Saturday, September 6, 2014

A few notes from gun school.

Today was the second and final day of my Defensive Handgun course at Shootrite Firearms Academy.  This was a two day basic handgun self defense course.  Day 1 largely consisted of things I was already familiar with but was a very good refresher.  Day 2 was a lot of stuff I was intellectually familiar with but that I had never put into practice on the range.

I'm going to be doing a detailed post for both days of the course soon but I wanted to make a couple of quick observations.

First was that I was the youngest of the seven people attending the course.  I am 29 and the next youngest person there was 36.  Most of the attendees were 50+.  This actually kind of surprised and disappointed me.  I definitely need to recommend that some of my friends get up there.

There were three men besides me, and three women.  That was a pleasant surprise.  One of the women had just jumped into shooting after Sandyhook.  She went from being ambivalent about guns to being extremely pro gun as a direct result of the attempts to limit the Second Amendment.

There were a variety of guns.  There were three Glocks (mine, another man's, and one woman's). The other two women were shooting a S&W Shield 9mm and a Sig P250, respectively.  One man was shooting an XD and the other an Ed Brown Cobra Carry 1911 (probably the nicest gun out there).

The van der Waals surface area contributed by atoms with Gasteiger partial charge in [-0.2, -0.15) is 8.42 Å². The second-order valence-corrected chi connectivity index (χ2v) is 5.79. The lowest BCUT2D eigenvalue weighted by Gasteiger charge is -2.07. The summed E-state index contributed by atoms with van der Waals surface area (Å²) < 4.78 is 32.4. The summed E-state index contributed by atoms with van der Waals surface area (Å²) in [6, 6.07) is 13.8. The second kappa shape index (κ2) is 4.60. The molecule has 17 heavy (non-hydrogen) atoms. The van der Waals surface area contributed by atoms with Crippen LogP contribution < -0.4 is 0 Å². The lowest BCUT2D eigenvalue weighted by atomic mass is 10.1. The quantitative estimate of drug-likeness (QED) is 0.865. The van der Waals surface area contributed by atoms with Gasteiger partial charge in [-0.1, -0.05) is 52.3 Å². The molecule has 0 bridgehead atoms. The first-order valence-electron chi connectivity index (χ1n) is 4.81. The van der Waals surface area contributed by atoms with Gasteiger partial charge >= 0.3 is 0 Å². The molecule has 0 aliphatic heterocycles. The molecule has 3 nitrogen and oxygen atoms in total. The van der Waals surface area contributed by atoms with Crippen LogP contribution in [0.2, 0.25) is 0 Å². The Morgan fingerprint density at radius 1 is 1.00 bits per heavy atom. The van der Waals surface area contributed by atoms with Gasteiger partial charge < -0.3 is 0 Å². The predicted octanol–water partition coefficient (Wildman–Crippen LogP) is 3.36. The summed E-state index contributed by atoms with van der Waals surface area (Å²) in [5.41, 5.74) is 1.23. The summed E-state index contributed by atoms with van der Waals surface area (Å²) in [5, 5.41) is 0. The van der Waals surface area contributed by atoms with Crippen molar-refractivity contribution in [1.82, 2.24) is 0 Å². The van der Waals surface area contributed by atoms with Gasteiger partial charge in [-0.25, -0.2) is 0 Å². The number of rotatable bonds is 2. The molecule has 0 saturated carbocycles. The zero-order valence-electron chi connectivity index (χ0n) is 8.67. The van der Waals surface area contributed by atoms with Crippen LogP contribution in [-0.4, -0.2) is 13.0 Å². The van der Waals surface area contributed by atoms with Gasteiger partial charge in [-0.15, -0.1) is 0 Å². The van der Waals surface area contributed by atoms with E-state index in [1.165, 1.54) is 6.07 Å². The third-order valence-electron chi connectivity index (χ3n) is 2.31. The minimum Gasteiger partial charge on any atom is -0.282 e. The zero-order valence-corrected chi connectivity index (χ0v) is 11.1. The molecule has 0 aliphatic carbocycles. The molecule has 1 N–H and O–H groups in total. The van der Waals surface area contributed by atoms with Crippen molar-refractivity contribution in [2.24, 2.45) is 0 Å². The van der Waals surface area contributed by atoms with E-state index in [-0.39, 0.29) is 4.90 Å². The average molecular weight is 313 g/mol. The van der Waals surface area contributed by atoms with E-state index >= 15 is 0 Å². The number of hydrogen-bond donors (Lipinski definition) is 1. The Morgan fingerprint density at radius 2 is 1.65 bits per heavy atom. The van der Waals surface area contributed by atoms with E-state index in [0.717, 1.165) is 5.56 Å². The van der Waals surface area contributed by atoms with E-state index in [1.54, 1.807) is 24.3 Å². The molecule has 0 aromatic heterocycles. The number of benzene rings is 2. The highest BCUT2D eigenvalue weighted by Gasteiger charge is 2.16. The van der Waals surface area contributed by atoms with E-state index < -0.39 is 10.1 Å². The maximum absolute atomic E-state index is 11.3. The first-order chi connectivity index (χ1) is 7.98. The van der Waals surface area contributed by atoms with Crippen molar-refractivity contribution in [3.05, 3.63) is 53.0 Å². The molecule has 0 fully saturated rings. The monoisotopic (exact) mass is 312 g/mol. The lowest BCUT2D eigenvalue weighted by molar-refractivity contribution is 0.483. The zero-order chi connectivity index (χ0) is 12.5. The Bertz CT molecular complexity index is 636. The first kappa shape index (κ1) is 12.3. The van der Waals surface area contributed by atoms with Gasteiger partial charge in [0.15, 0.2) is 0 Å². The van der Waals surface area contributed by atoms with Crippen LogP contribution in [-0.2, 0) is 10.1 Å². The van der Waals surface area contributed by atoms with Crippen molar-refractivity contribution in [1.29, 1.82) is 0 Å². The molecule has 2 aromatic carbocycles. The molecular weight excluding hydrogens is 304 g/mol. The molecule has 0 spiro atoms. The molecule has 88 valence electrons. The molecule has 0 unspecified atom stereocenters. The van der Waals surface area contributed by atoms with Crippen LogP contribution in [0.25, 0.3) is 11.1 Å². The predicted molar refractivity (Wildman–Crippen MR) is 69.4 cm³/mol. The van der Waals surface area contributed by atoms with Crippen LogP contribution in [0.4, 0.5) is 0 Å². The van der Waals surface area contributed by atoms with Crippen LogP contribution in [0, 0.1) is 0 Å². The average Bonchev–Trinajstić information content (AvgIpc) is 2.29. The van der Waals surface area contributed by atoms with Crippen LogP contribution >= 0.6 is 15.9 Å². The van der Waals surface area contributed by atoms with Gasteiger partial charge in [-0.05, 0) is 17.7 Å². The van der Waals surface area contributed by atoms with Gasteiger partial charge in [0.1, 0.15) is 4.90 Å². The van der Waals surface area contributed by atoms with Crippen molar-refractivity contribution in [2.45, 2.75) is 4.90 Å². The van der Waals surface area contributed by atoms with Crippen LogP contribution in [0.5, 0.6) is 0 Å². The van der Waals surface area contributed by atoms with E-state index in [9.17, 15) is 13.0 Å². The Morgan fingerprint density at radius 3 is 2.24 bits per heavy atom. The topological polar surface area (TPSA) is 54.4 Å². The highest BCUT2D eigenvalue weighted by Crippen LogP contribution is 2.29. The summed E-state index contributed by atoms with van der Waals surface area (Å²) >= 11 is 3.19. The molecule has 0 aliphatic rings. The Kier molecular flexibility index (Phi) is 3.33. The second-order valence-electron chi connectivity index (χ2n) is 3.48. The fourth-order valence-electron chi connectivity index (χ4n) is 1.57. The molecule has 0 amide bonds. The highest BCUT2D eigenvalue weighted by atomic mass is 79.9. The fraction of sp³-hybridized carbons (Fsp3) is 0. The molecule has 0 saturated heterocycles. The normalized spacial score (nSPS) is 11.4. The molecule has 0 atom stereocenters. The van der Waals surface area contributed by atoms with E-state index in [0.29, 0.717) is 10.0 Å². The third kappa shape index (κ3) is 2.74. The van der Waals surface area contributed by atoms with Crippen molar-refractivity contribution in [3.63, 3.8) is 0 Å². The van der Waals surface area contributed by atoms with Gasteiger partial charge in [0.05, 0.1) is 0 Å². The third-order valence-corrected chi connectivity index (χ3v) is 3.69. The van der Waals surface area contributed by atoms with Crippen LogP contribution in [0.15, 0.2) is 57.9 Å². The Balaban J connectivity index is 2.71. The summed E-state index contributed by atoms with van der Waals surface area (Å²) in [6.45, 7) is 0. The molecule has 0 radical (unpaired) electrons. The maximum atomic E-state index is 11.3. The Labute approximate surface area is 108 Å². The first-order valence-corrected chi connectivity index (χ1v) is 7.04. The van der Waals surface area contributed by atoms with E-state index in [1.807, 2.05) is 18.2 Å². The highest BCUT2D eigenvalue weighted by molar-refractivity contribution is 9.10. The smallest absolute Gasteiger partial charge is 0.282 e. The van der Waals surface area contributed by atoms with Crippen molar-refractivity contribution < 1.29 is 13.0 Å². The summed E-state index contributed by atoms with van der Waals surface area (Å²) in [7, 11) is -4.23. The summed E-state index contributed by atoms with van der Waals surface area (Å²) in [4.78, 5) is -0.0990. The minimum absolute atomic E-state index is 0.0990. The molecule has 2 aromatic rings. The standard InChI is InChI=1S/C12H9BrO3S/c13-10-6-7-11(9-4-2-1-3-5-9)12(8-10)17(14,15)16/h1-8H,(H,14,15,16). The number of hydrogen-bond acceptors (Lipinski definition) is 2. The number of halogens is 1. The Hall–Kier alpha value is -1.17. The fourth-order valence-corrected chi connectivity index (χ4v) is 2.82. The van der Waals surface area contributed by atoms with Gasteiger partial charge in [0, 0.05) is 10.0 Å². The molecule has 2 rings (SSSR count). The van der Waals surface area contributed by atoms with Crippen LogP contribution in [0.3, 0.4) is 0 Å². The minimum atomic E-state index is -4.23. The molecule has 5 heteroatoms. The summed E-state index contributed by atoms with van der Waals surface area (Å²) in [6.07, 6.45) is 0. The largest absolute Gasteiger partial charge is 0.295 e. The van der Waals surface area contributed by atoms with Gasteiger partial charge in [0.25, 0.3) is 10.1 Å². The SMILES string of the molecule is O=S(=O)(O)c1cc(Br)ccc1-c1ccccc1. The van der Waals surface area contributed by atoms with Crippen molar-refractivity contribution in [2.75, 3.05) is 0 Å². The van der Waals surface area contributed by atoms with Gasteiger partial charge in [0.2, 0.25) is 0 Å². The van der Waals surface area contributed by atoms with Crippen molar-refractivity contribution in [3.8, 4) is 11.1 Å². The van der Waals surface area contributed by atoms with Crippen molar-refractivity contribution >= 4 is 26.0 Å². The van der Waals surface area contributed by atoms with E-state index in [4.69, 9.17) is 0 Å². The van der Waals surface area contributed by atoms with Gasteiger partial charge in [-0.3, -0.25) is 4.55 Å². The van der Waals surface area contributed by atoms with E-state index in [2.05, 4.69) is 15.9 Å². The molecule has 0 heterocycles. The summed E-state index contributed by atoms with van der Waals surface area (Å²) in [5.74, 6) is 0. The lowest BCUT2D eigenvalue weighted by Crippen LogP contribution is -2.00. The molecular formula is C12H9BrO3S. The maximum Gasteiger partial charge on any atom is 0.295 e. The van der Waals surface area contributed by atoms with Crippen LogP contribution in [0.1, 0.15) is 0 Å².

Everyone was shooting 9mm pistols except for the 1911 guy and one of the Glock guys who was shooting .40.  No big surprise here.

Everyone shot about 400-500 rounds and there were, to my knowledge, no malfunctions that were not a result of operator error or deliberately induced for training purposes.

Oh, and everyone could shoot.  And I mean everyone.  This was good because it gave us a chance to advance into some stuff that doesn't normally get covered in this particular course.

All in all I had a good time.  I feel like I really took away some good stuff.  Tiger McKee, the owner and lead instructor, is a very open minded type.  He acknowledges that people may have a different way of doing things and he is ok with that.  He said over and over, "This is the way we do it, and the way we teach it.  We want you to try it, and if you find it does not work for that's ultimately your decision.  As long as what you are doing is safe, I have no issue with that.  Just give our way a chance."  He also made a point of explaining the "why" of his methods, rather than just saying "this is how it is done."

A couple of the things I probably won't do his way.  But he convinced me on at least one thing, and that alone was enough to make the two days worth it.

More to come.

1 comment:

Keads said...

I look forward to your detailed AAR.